Bilkis Bano case: Reintegration of convicts into society is a constitutional right, says Supreme Court

A bench of Justices BV Nagarathna and Ujjal Bhuyan today concluded hearing the arguments of the petitioners who have challenged the early release of convicts in the Bilkis Bano case.

The Supreme Court on Thursday remarked that an accused in a criminal case has a constitutional right to be reintegrated into the society. [Bilkis Yakub Rasool v. Union of India and ors].

A bench of Justices BV Nagarathna and Ujjal Bhuyan made the observation in view of provisions in the Constitution of India that empower the President and Governors to pardon and allow remission of criminal punishments.

The Court was hearing a batch of pleas challenging the decision of the Gujarat government to grant remission to 11 convicts who had gang-raped Bilkis Bano and murdered her family members during the 2002 Gujarat riots.

Some of these PILs were filed by third parties, who argued today that the right to file remission applications was a statutory one and such pleas should be considered in accordance with law and the facts of each case.

To this Justice Nagarathna remarked,

Reintegration of an accused into society is also a constitutional right, if you see. Remission is mentioned in 161, 72 (Articles of the Constitution)apart from being a statutory right.

Advocate Nizam Pasha, appearing for the National Federation of Indian Women (one of the petitioners), responded by saying that entertaining remission requests are part of an exercise of constitutional powers by the executive, not a right in itself.

Today was the fourth day of hearing in the case. The petitioners concluded their arguments today.

The matter will be heard next on August 17 at 2 pm.

On August 8,, the Supreme Court had questioned how a writ petition under Article 32 filed by one of the convicts could have been entertained by the Supreme Court earlier when the Gujarat High Court had rejected the same relief.

Yesterday, the bench indicated that the question of whether it can entertain third party PILs in the case may hinge on whether the administrative policy governing their remission affects the public at large.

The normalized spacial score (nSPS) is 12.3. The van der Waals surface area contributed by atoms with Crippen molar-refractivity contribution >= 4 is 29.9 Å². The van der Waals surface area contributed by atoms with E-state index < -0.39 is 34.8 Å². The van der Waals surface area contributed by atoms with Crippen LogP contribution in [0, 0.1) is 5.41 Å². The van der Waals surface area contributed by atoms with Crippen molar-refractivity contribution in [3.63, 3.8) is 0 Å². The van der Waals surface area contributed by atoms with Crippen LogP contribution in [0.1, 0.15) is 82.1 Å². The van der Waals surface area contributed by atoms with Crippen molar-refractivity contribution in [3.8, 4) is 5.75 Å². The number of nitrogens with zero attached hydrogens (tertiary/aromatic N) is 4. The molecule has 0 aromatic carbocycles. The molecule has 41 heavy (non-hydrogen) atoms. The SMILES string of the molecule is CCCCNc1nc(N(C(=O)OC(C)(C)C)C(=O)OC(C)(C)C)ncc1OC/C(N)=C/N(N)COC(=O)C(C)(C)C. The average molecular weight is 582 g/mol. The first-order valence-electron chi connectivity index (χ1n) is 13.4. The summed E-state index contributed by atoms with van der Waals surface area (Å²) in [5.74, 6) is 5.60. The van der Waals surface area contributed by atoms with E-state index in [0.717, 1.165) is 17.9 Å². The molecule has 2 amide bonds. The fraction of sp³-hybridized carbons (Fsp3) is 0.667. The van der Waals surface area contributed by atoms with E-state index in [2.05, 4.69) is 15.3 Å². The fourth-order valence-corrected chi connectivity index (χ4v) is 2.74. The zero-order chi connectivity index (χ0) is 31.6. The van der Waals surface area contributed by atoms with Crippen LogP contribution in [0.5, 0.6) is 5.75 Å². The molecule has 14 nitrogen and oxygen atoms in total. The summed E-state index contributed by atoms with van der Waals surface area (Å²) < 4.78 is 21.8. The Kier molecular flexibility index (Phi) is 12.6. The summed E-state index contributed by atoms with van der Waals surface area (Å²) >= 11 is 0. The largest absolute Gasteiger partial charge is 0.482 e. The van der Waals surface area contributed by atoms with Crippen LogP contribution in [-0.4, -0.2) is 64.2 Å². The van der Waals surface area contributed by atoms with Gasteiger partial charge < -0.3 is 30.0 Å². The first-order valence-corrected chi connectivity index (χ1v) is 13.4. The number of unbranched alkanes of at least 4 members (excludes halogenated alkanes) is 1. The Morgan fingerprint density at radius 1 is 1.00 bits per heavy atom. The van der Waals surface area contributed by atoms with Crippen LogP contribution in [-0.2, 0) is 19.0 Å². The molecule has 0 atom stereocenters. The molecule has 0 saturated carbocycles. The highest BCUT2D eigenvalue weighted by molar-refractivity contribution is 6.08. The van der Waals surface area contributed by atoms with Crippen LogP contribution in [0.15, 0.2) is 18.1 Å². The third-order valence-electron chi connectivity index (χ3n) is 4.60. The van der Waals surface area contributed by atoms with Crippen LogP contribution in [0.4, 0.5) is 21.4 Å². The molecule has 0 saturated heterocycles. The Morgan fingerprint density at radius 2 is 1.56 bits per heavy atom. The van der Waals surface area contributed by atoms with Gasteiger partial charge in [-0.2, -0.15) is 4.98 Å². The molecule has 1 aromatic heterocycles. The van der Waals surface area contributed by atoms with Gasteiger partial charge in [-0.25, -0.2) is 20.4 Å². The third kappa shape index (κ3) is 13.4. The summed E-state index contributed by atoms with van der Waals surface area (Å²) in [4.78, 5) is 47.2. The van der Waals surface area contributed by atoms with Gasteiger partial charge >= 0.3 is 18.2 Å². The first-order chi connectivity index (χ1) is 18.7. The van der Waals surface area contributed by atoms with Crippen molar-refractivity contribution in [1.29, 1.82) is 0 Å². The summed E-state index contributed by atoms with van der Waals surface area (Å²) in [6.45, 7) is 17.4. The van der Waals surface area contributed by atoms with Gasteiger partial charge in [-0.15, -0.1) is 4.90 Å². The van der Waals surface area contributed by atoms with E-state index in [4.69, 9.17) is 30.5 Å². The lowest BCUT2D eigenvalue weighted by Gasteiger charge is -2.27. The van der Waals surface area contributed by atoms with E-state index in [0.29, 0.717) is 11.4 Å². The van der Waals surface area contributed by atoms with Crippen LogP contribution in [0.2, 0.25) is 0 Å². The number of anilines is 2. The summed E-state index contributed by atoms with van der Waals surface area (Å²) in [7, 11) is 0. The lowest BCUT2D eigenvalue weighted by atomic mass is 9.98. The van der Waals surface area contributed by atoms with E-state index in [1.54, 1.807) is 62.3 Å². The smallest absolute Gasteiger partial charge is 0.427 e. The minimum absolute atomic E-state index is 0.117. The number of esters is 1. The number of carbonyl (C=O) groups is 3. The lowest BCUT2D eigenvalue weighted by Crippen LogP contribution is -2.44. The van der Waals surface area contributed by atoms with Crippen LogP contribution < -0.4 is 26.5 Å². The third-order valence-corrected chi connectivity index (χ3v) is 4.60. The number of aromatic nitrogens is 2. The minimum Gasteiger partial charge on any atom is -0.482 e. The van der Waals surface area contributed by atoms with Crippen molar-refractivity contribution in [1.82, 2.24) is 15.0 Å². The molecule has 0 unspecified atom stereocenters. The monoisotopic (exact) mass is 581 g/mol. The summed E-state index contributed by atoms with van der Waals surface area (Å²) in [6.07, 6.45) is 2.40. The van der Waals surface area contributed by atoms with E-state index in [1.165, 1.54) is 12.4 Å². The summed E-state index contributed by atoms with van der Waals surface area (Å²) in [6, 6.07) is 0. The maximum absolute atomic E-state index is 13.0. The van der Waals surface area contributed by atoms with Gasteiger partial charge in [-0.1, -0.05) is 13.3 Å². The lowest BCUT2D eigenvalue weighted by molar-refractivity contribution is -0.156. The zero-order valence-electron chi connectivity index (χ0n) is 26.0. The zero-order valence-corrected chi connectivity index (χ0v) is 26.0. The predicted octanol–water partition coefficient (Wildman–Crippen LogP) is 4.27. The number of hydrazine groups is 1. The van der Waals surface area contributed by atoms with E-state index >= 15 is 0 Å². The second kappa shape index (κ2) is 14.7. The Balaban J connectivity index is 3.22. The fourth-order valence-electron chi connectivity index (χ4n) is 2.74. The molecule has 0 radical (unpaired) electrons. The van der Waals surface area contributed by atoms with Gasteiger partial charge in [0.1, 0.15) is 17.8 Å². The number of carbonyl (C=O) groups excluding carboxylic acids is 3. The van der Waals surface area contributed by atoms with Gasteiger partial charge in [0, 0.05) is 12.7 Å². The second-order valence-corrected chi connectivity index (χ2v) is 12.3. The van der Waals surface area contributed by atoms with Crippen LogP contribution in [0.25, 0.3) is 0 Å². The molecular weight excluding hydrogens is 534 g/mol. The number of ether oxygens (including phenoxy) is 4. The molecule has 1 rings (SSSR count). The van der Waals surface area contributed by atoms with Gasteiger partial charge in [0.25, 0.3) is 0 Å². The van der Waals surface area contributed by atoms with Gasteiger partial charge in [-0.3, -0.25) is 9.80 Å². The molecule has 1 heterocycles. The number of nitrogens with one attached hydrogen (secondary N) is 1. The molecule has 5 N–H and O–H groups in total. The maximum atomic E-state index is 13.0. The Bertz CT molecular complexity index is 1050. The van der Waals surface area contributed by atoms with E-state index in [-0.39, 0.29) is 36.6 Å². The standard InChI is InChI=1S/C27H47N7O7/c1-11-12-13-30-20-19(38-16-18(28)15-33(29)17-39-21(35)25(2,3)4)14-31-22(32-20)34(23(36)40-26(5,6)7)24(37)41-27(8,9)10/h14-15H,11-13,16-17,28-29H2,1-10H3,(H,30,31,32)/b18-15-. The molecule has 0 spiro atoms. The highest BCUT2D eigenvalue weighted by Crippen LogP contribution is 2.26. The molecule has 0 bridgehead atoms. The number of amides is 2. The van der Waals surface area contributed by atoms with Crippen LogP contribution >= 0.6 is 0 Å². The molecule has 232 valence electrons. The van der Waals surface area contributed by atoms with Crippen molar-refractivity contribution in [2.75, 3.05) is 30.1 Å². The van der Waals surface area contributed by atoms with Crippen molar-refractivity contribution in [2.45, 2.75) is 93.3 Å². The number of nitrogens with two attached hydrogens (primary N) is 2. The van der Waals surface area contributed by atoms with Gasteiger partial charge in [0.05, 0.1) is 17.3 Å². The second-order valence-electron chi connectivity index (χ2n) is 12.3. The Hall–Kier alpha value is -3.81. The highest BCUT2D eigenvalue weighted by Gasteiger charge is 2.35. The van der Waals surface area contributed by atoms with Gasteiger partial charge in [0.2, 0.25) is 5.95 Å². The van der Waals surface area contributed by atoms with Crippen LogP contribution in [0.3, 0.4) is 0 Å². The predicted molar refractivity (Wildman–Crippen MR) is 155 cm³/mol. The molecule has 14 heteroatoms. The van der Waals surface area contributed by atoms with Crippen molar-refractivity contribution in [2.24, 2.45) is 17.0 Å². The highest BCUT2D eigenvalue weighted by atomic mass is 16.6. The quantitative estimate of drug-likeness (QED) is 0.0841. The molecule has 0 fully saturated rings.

The hearing today began with the arguments of Senior Advocate Guru Krishna Kumar, who appeared for a convict.

Kumar contended that the matter should lie before the Gujarat High Court. Otherwise, the convicts would lose an avenue of appeal, he pointed out. The PILs are maintainable but should not be entertained for the same reason, he submitted.

Justice Bhuyan then pointed out that the convicts in the case had also filed petitions directly before the Supreme Court.

Appeal is a statutory remedy not an inherent right. Here, there is no question of statute in a (Article) 32 (petition),” Justice Nagarathna added.

Advocate Aparna Bhat, appearing for CPI(M) leader, Subhashini Ali (one of the petitioners), pointed out that some of the petitioners approached the Court before Bano had to, in view of the trauma she may have undergone after the convicts were released.

There are other cases as well where it is public-spirited individuals and civil society organisations who are before courts, Bhat added.

Senior Advocate Indira Jaising, appearing for Trinamool Congress (TMC) leader Mahua Moitra, said that the Member of Parliament was a public-spirited person fulfilling her fundamental duties.

Post their release, her Article 21 etc. rights are also affected. The State was obliged to keep in mind constitutional morality apart from its remission policy. There is a silence in the policy as to kind of offence. Therefore, it is not a policy at all. It only says who to consult“, Jaising argued.

She pointed out that all adverse opinions were ignored in allowing the premature release of the convicts.

Advocate Vrindra Grover appeared for former IPS officer, Meeran Chadha Borwankar, former IFS officer, Madhu Bhadhuri and the head of the Association for Democratic Reforms (ADR), Jagdeep Chhokar.

Grover argued that the remission had an effect of aggravating impunity and denying rights.

This Court will also have to adjudicate upon the larger issue of whether the basis of such orders should be publicly disclosed,” Grover submitted.

Pertinently, Grover pointed out that none of the convicts had paid the fine amount against their sentence in each of the offences, which was around ₹2,000 per accused per offence. Further, the same should have added years to their sentence, but this was not the case.

No one paid. Does not that show lack of remorse? This was not at all considered. Entire remission is ex-facie illegal. If the State let them out before payment of fine, it is in violation of a judicial burden,” Grover asserted.

The bench then asked how a default sentence in the case of a life sentence would be computed.

If they are being considered for remission after fourteen years with fines not being paid, their eligibility goes, as per judgments. They chose not to pay fine that was compensation for a hate crime victim. The fine has to be commensurate with the crime, which they still did not pay. Here there are multiple gangrapes committed. Arbitrariness is writ large over the (remission) order. They have ignored the reports inconvenient to them,” Grover said, in reply.

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